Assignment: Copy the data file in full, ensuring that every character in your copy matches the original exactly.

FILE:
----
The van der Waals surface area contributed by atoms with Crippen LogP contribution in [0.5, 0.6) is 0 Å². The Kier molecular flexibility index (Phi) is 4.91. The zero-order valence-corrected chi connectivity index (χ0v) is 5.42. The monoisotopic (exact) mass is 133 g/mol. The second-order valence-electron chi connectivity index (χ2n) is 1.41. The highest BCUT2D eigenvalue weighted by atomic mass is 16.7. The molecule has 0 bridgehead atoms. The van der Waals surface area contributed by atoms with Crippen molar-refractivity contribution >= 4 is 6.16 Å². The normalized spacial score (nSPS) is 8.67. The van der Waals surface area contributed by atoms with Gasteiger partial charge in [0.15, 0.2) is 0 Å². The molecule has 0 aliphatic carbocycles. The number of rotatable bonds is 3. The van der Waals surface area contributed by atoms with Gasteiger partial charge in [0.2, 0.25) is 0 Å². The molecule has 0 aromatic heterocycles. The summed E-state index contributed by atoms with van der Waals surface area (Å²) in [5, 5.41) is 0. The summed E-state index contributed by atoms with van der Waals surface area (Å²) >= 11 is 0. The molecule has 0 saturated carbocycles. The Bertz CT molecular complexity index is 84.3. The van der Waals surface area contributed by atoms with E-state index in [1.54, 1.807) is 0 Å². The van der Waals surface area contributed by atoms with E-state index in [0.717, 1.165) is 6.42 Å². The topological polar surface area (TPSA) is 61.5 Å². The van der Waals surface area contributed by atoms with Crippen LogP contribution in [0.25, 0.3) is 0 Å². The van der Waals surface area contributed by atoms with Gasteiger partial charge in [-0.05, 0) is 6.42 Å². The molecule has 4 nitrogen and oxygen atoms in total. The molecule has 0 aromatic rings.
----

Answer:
The van der Waals surface area contributed by atoms with Crippen LogP contribution in [0.5, 0.6) is 0 Å². The Kier molecular flexibility index (Phi) is 4.91. The zero-order valence-corrected chi connectivity index (χ0v) is 5.42. The monoisotopic (exact) mass is 133 g/mol. The second-order valence-electron chi connectivity index (χ2n) is 1.41. The highest BCUT2D eigenvalue weighted by atomic mass is 16.7. The molecule has 0 bridgehead atoms. The van der Waals surface area contributed by atoms with Crippen molar-refractivity contribution >= 4 is 6.16 Å². The normalized spacial score (nSPS) is 8.67. The van der Waals surface area contributed by atoms with Gasteiger partial charge in [0.15, 0.2) is 0 Å². The molecule has 0 aliphatic carbocycles. The number of rotatable bonds is 3. The van der Waals surface area contributed by atoms with Gasteiger partial charge in [0.2, 0.25) is 0 Å². The molecule has 0 aromatic heterocycles. The summed E-state index contributed by atoms with van der Waals surface area (Å²) in [5, 5.41) is 0. The summed E-state index contributed by atoms with van der Waals surface area (Å²) >= 11 is 0. The molecule has 0 saturated carbocycles. The Bertz CT molecular complexity index is 84.3. The van der Waals surface area contributed by atoms with E-state index in [1.54, 1.807) is 0 Å². The van der Waals surface area contributed by atoms with E-state index in [0.717, 1.165) is 6.42 Å². The topological polar surface area (TPSA) is 61.5 Å². The van der Waals surface area contributed by atoms with Crippen LogP contribution in [0.25, 0.3) is 0 Å². The van der Waals surface area contributed by atoms with Gasteiger partial charge in [-0.05, 0) is 6.42 Å². The molecule has 4 nitrogen and oxygen atoms in total. The molecule has 0 aromatic rings.